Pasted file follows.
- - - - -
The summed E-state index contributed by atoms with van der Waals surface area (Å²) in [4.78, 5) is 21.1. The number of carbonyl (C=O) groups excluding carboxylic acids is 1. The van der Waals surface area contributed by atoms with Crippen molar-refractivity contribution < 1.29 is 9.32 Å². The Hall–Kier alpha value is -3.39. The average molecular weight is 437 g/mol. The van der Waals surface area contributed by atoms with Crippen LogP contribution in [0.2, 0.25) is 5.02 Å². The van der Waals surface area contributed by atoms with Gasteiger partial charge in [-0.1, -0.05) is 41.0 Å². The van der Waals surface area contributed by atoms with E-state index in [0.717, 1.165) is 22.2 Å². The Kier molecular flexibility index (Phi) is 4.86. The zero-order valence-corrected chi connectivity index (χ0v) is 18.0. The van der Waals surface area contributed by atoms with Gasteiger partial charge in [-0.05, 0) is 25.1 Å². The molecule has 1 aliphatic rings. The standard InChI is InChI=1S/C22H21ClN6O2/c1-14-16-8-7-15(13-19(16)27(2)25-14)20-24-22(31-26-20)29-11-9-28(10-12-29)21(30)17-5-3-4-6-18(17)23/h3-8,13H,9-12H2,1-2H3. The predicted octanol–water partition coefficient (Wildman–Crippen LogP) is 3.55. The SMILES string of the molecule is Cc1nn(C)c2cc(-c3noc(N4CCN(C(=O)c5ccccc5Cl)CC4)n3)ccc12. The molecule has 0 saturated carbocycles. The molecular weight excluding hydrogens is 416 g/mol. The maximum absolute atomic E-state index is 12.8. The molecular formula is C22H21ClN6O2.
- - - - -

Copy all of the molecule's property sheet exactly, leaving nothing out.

The summed E-state index contributed by atoms with van der Waals surface area (Å²) in [4.78, 5) is 21.1. The number of carbonyl (C=O) groups excluding carboxylic acids is 1. The van der Waals surface area contributed by atoms with Crippen molar-refractivity contribution < 1.29 is 9.32 Å². The Hall–Kier alpha value is -3.39. The average molecular weight is 437 g/mol. The van der Waals surface area contributed by atoms with Crippen LogP contribution in [0.2, 0.25) is 5.02 Å². The van der Waals surface area contributed by atoms with Gasteiger partial charge in [-0.1, -0.05) is 41.0 Å². The van der Waals surface area contributed by atoms with E-state index in [0.717, 1.165) is 22.2 Å². The Kier molecular flexibility index (Phi) is 4.86. The zero-order valence-corrected chi connectivity index (χ0v) is 18.0. The van der Waals surface area contributed by atoms with Gasteiger partial charge in [-0.05, 0) is 25.1 Å². The molecule has 1 aliphatic rings. The standard InChI is InChI=1S/C22H21ClN6O2/c1-14-16-8-7-15(13-19(16)27(2)25-14)20-24-22(31-26-20)29-11-9-28(10-12-29)21(30)17-5-3-4-6-18(17)23/h3-8,13H,9-12H2,1-2H3. The predicted octanol–water partition coefficient (Wildman–Crippen LogP) is 3.55. The SMILES string of the molecule is Cc1nn(C)c2cc(-c3noc(N4CCN(C(=O)c5ccccc5Cl)CC4)n3)ccc12. The molecule has 0 saturated carbocycles. The molecular weight excluding hydrogens is 416 g/mol. The maximum absolute atomic E-state index is 12.8. The molecular formula is C22H21ClN6O2.